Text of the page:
By Jeremy Hallock
By James Khubiar
By Observer Staff
By Kelly Dearmore
By Jim Schutze
By Rachel Watts
By Lauren Drewes Daniels
What the Drive-By Truckers destroyed: their lives.
Musicians, you see, are complete assholes--self-centered, stubborn, megalomaniacal. They chase absurd rock-god fantasies by piling into a beat-up van and blowing straight outta town, leaving behind families, wives, sons, daughters, pets and phone bills as they prance around the country. In the single-minded pursuit of public adoration, they leave a flaming wreck of complete personal destruction. Sometimes this destruction takes on epic Fleetwood Mac-ian proportions: roadies blowing cocaine up your ass, etc. Other times it's your marriage that blows out.
The Truckers ain't famous yet, but they're gettin' there. The Alabama quintet channels classic Skynyrd excess with three hugely talented singer-songwriter-guitarists in the mix. The independently released Southern Rock Opera blew everyone's drawers off in 2001, but this year's vastly superior Decoration Day (bolstered by an actual record label, New West) has cemented these dudes as hard-rockin' saviors for those who enjoy the intelligence and empathy of alt.country but can't stomach all the wussiness.
They're kickin' ass and takin' names. But if it means calamity, misery, divorce--is it really worth it?
Only one possible answer to that question, folks: "Hoooooooo!"
"Hoooooooo!" exclaims singer and guitarist No. 1, Patterson Hood. "That's a cold-blooded question that probably inspires a somewhat cold-blooded answer. I did a lot of soul-searching, particularly immediately after all the shit went down and everybody's getting divorced--one of the older of the rock-and-roll clichés, you know; the band hits the road and everything goes to shit at home, and they write an album about it. That aspect of it makes me almost cringe, really.
"But in the end," he continues, "I really don't feel like any of us had a choice. And that's kind of the hard and cold. Whether it's worth it or not is almost beside the point, unfortunately."
The Truckers had been battering away since the early '90s with low-radar, absurdly titled indie releases: Gangstabilly, the ingenious Pizza Deliverance. But it all exploded on Opera, a literate and evocative head trip through the Skynyrd myth and "the duality of the Southern thing," pulling no punches as it confronted the pride and shame that come with a Deep South mailing address. Opera is often a grim, doomed affair--it kicks off with a gory car crash, and any Skynyrd fan who hits the song "Shut Up and Get on the Plane" can see the next two songs comin'. But evidently recording it was far more harrowing--on the cusp of their Big Breakout, everyone's personal lives finally dissolved. Years of Holy Grail-chasing and homeland-ignoring will do that; Hood acknowledges his stubbornness but stops short of apologizing.
"There's really not a goddamn thing that I know how to do worth a shit enough to make a decent living at it," he says. "Early on, we felt like we had somethin'. Somethin' that we had all kinda really been looking for all our lives. We had gotten to that point where if we were gonna see this thing through, we had to quit our jobs and get on the road and go make this thing happen. And we were all in our 30s, and none of us were getting any younger...this is our chance. And everybody back home was sayin', 'Oh, follow your dreams,' but a year into it, everybody back home's not quite so happy. Bills aren't getting paid, and everyone starts really resenting the amount of time we're having to put into chasing our dreams. I certainly can't blame my ex-wife for not seeing it through."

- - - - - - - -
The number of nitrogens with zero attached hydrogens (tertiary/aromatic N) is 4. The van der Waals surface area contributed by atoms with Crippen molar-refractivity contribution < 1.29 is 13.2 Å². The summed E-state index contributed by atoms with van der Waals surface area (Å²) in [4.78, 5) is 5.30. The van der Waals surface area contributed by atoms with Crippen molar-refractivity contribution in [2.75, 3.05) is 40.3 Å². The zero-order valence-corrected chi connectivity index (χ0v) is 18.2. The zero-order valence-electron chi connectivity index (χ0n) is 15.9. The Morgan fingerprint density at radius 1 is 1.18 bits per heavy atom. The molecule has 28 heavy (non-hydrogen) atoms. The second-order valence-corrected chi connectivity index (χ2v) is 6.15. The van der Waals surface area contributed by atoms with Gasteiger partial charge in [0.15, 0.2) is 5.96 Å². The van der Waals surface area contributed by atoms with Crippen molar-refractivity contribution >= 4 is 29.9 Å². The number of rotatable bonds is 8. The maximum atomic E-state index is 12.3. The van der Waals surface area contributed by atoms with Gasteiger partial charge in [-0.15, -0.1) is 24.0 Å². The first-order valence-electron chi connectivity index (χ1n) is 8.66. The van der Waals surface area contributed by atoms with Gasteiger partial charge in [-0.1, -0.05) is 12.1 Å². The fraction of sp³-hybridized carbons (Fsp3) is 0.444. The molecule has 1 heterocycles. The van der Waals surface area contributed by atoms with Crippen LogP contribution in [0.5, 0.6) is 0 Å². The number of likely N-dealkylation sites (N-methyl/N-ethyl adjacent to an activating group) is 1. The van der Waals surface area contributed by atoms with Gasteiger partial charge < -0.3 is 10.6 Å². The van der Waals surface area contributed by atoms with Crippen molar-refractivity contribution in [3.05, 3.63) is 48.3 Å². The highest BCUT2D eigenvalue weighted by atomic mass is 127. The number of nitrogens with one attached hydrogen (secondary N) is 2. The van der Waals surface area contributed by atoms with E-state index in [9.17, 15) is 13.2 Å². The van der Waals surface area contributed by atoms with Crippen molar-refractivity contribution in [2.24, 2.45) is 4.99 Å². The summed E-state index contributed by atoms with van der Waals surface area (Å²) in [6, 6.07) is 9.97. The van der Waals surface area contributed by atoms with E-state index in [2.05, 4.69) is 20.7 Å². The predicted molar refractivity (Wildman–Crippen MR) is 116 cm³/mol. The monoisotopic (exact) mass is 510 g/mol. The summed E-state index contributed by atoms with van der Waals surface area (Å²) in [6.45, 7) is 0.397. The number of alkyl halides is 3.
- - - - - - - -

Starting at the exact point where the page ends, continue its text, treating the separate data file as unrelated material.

That toxic atmosphere birthed Decoration Day, written at the height of the Truckers' personal misery. Hood kicks it off with "The Deeper In," a character study of the only brother-sister duo currently in jail for incest. "Sink Hole" is a kill-the-banker-who-foreclosed-our-family-farm fantasy. From there it's on to "Hell No I Ain't Happy," with a two-song suicide suite and the somber joyless-marriage closer "Loaded Gun in the Closet" left to go.
"This record was written during kinda the worst possible time in our lives," Hood says. "Fortunately, it's kinda in the past, and everybody's doin' a whole lot better now. But at the time we were writing these songs, we were all pretty miserable. A song like 'My Sweet Annette' [about an asshole who ditches his bride at the altar to elope with the maid of honor]...the story it tells may be a fictional story, and the POV may be somebody other than myself, but at the same time, the way he was feeling about what happened was probably pretty parallel to how I was feelin' about my situation at the time I was getting divorced. I would say it's kind of emotionally autobiographical, even though the stories aren't."
What breaks up this misery? The obvious relief with which it was recorded: By the time it came time to commit Decoration Day to tape, the internal disasters had blown over. The suicide tunes are broken up by a studio outtake of the dudes standing around laughing. A new-blood transfusion helps, too: Singer-guitarist No. 2, Jason Isbell, recently joined the band and delivers a welcome mid-20s youthful exuberance. He supplies Decoration Day's warmest moment: "Outfit," an earnest platter of advice from a gruffly loving father to his grown-up, starry-eyed son: "Don't call what you're wearing an outfit/Don't ever say your car is broke/Don't sing with a fake British accent/Don't act like your family's a joke/Have fun but stay clear of the needle/Call home on your sister's birthday/Don't tell them you're bigger than Jesus/Don't give it away. "